The relationship between employer and employees has been likened to ‘a marriage under stress’ by the Chartered Institute of Personnel and Development (CIPD).
Lack of communication, feeling taken for granted, little trust, feeling dissatisfied – and ultimately the rush towards the exit were all highlighted in the report: ‘Working Life: Employee Attitudes and Engagement 2006’, commissioned by CIPD and conducted by Kingston Business School and Ipsos MORI.
Mike Emmott, CIPD employee relations adviser, says: “Many employees feel like neglected spouses. As in any marriage, good relationships need work and commitment. But with only three in ten employees engaged the findings suggest many managers just aren’t doing enough to keep their staff interested.
“Lack of communication means many employees feel unsupported and don’t feel their hard work is recognised. As a result the sparkle has gone out of the relationship, damaging productivity levels in many UK businesses.”
The study interviewed 2,000 UK employees and the report’s findings include:
- 30 per cent of employees say they rarely or never get feedback on their performance
- 42 per cent of employees do not feel they are kept informed about what is going on in their organisation
- Only 37 per cent of employees are satisfied with the opportunities they have to feed their views and opinions upwards
- 25 per cent of employees say they are rarely or never made to feel their work counts
- 44 per cent of employees feel under excessive pressure once or twice a week or more
- 43 per cent of employees are dissatisfied with the relationship with their manager
- 47 per cent of employees are looking for another job or in the process of leaving their job.
Catherine Truss, professor of human resource management at Kingston University Business School and lead author of the report, says: “This study clearly shows how much management practice affects people’s attitudes towards their work. There is so much that managers can do to make their staff feel valued and improve levels of engagement that will benefit both employers and employees.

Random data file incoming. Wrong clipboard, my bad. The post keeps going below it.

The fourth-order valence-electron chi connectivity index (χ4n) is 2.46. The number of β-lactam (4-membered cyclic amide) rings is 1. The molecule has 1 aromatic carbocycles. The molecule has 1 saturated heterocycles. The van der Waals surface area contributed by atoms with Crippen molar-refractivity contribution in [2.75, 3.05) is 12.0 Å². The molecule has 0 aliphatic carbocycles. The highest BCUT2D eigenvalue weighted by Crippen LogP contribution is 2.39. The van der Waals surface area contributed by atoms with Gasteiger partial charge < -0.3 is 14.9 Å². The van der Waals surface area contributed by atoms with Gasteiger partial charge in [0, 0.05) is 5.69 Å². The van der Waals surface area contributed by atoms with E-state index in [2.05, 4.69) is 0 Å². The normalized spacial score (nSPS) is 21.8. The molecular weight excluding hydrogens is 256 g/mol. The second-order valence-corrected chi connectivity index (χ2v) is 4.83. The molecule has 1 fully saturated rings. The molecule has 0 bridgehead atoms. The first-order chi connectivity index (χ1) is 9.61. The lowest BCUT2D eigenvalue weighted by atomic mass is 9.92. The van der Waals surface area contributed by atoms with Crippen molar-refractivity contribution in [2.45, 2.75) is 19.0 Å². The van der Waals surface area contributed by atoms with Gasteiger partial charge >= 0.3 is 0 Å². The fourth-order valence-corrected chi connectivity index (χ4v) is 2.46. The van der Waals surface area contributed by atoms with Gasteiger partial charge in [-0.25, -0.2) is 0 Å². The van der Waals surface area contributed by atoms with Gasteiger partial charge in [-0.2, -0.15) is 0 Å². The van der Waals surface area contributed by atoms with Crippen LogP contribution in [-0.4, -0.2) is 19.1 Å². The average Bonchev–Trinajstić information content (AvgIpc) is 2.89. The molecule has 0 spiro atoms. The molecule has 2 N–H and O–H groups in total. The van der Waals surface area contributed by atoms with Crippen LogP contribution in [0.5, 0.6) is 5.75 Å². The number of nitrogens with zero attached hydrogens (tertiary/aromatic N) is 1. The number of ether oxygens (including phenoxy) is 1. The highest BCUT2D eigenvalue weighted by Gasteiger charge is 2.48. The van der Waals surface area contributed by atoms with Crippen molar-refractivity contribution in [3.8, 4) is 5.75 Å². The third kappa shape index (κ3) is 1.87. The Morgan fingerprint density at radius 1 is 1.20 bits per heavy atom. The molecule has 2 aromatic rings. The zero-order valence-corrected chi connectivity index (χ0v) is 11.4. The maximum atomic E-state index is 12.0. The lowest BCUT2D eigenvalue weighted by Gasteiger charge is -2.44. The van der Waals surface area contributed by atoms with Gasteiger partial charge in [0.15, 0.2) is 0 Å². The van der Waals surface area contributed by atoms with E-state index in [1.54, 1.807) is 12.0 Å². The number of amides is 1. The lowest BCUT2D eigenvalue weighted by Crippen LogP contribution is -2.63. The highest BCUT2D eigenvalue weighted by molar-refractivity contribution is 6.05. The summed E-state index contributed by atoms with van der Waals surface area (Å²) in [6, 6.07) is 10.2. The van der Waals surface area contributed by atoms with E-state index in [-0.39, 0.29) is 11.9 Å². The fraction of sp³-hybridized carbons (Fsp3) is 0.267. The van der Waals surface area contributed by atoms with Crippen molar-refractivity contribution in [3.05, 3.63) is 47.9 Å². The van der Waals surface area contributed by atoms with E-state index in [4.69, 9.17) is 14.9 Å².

“We found that people who are engaged with their work perform better, are more likely to act as advocates for their employer and experience more job satisfaction. So it is in the interests of everyone to find ways of addressing low levels of engagement in the workplace.”
There is the basis for a successful partnership, Mike Emmott added, but neither employers nor employees are really putting in the effort needed to lift the relationship out of the rut.
“Neither is getting the full benefits from the employment relationship and this has to be a top priority for organisations. Getting people to turn up for work is the easy bit. Getting them to go the extra mile requires effort and imagination. Employers should be looking to generate passion and enthusiasm, and to make work a happier experience for all their employees,” says Emmott.
Professor John Purcell, director of the Work and Employment Research Centre at the University of Bath, says: “High-performance organisations will also have a large majority of employees, but never all, who are willing and able to solve problems, take initiatives, help colleagues and customers and work collaboratively with their manager.
“Opportunities to engage in discretionary behaviour are denied to around a third of people who find their skills are not used in work. This points to the need for more attention to be paid to job design.
“We know that people who have reasonable autonomy in doing their job, sometimes called ‘elbow room’, and who find their job challenging, are likely to have high levels of job satisfaction and experience less work-related stress.”
He added that the other key to employee engagement was communication, a point agreed with by management consultant Charles Woodruffe.
Woodruffe says: “People want a sense of involvement – of being to some extent in a partnership with their employer. The report singles out having the opportunity to feed their views and opinions upwards as the most important driver of people’s engagement. It also identifies the importance of being kept informed about what is going on in the organisation.”
The research also found that women were more likely to be engaged and loyal than men – even though many more worked part-time. The authors highlighted this as an indication of the importance of work-life balance.
According to Purcell, the survey’s results indicate that the key challenge for HR practitioners is not policies but facilitating the building of better organisations.
This means greater emphasis on communication and job design while avoiding the trap of ‘one size fits all’.